Seminar with Larry Wen

Title: Scale-free Networks, Algorithms and Complex Software Systems
Speaker: Larry Wen, PhD Student, Griffith University

Place: Room 78-621, GP South.
Time: Thursday 24th March, 11:00am

Abstract:

The Scale-free network is a network model that has become prominent in
recent years. Compared to the traditional random network model, the most
prominent feature of a scale-free network is that a few nodes (called hubs)
dominate other nodes by having a much larger number of links. Also, the tail
of the degree distribution follows a power law. Many large complex networks
have been found to be scale-free, including the WWW, and power grids.

In our research, we have studied the topological structure of two different
types of networks. The first is called a class (or component) dependency
network (CDN) and the second is called sorting comparison network (SCN). We
have found that the scale-free property exists in both types of networks.

Large software systems are usually composed of many components or classes.
To make a software system function properly, individual classes, even with
their own functionalities, must cooperate with others to function properly.
In other words, nearly every class (or component) depends on the existence
or collaboration of other classes. If we draw classes as nodes and the
dependent relationship as links, we will have a dependency network and call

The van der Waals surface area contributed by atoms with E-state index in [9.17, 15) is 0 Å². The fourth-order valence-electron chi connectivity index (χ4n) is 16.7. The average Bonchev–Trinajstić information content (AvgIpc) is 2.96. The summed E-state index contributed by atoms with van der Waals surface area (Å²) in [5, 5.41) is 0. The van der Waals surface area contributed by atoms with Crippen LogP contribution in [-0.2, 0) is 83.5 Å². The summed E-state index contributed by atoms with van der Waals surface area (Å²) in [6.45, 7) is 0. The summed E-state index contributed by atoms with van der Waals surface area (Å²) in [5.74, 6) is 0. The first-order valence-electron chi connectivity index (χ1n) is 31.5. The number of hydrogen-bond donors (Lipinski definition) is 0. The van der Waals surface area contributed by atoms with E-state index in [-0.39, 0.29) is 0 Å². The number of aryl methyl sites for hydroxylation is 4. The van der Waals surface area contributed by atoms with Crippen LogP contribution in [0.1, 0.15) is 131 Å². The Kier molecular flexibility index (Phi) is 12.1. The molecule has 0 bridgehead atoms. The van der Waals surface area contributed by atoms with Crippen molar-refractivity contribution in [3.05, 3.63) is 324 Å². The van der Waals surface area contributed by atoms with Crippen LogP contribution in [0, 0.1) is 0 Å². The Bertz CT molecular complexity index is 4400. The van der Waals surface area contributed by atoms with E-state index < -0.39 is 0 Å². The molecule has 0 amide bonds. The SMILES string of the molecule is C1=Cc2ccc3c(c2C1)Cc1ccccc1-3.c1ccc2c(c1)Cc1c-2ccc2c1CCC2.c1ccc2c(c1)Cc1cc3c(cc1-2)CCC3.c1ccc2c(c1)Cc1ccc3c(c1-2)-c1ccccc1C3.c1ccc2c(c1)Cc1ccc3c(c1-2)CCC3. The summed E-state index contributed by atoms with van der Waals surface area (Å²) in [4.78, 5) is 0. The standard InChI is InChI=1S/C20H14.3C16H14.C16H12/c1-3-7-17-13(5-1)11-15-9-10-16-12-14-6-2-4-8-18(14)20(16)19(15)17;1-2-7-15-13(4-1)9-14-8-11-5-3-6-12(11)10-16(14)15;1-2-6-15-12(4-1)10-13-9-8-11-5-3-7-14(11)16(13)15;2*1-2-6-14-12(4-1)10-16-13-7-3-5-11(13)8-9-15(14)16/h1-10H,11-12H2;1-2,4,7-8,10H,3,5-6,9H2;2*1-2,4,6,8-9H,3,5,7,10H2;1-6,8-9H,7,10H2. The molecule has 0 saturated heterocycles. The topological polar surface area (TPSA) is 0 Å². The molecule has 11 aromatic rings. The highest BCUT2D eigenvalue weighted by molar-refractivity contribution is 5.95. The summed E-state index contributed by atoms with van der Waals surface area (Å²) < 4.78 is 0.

it CDN. Results will be given for a large java library.

Most sorting algorithms require the comparison of the key values of target
records. If we consider a record as a node and the comparison between two
records as a link, the process to sort a sequence of records generates a
comparison network. We call this network as SCN (sorting comparison
network). In our research, we've found for efficient sorting algorithm (we
define the efficiency as the number of comparisons), the SCN is tend to be
scale-free.

Our discovery of the scale-free property in CDN and SCN not only adds two
names to the already very long list of scale-free networks, but also
provides new approaches to study the evolution and optimization of the
architecture of large complex software systems. The SCN is quite different
from traditional scale-free networks. For most well known scale-free
networks the evolutionary processes are stochastic and the weaving of the
networks seems to be random. This means the exact result can't be repeated
by another similar network. However, for a SCN, once the sorting algorithm
and the sequence are given, the process of the network evolution is
determined. Therefore, the SCN provides a more determinable and more
repeatable approach for studying scale-free networks. There is also an
important link between the scale-free property and the optimality of the
particular type of algorithm


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